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"Pride in Portland – rainbows for diversity"
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"Pride in Portland – rainbows for diversity"

David MasengeshoDifferent sexual and gender orientation is an open topic during Pride in North America, writes David Masengesho, 26, a Commonwealth Correspondent from Kigali in Rwanda currently residing in the USA.

Every year in June is a celebration of the lesbian, gay, bisexual, transgender and queer and allied community (LGBTQA).

LGBTQA pride parade, also known as gay pride parade, is an annual event that brings together the lesbian, gay, bisexual, transgender, queer and allied community for promoting and honouring diversity; inclusiveness and unity as well as to celebrate the achievements of LGBTQA movement; recall their history and uplift the awareness of the work that still needs to be done.  It is more common in the northern American and European countries and less common or never happens in African and Asia nations.

In Portland, Maine, the festivity came about on Saturday, June 21, 2014; the date marked the final of 10 days of “Pride Portland” events kicked off on June 13.

Before the parade, an interfaith pride service occurred at the First Parish Unitarian Universalist Church.  Under the sponsorship of the Religious Coalition Against Discrimination (RCAD), the service was observed by First Parish church Minister; Saint Luke’s Episcopal Cathedral Dean and priest; Saint Ansgar Lutheran church priest; RCAD Executive Director; the representative of Soka Gakkai International – A Buddhist Association for Peace, Culture and Education; Interfaith representative; Saint Nicholas Episcopal church pianist and organist; all from Portland or around in Maine.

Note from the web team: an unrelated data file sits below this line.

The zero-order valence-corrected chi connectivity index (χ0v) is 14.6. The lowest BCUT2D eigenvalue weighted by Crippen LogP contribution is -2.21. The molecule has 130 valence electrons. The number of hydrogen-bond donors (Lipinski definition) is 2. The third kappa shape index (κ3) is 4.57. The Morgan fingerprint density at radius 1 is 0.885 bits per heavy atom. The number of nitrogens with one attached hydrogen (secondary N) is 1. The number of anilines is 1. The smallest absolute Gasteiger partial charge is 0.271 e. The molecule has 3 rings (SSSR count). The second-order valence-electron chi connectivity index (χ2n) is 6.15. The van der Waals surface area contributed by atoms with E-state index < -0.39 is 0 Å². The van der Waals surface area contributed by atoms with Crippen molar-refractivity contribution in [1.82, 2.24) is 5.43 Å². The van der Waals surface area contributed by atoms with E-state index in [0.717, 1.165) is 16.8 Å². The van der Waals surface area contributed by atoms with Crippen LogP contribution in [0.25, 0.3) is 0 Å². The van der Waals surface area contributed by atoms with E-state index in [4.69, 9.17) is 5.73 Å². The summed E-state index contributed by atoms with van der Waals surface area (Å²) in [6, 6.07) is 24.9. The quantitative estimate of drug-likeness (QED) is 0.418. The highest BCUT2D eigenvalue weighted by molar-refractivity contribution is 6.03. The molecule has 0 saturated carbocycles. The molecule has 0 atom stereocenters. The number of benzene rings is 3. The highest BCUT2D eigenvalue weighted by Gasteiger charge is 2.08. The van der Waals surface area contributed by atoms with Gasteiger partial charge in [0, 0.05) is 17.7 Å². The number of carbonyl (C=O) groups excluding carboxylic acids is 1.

In their preaching, they declared “For freedom, Christ has set us for free.  We are free to be free.  That freedom is available to all humanity if you want it.”  They proclaimed that people can and should be proud today, but also they worried about those who don’t have freedom to live their lives free.

For starting the march,  folks with rainbow flags; diverse notices and banners; in different costumes, crowded at Monument Square, and they aligned according to their organizations.  Women, men and children around streets, with lots of applause, accompanied the parade that was led by three Grand Marshals : The US congressman Mike Michaud, who is also running for the governor of Maine for this year’s November race; Sarah Holmes, Coordinator of the University of Southern Maine Center for Sexualities & Gender Diversity, Co-Chair of Gay, Lesbian & Straight Education Network (GLSEN)-Southern Maine and youth advisor for Portland Outright; and The Maines Family – transgender and student rights activists.  A music band praised the parade from the beginning to the closing stages in Deering Oak Park.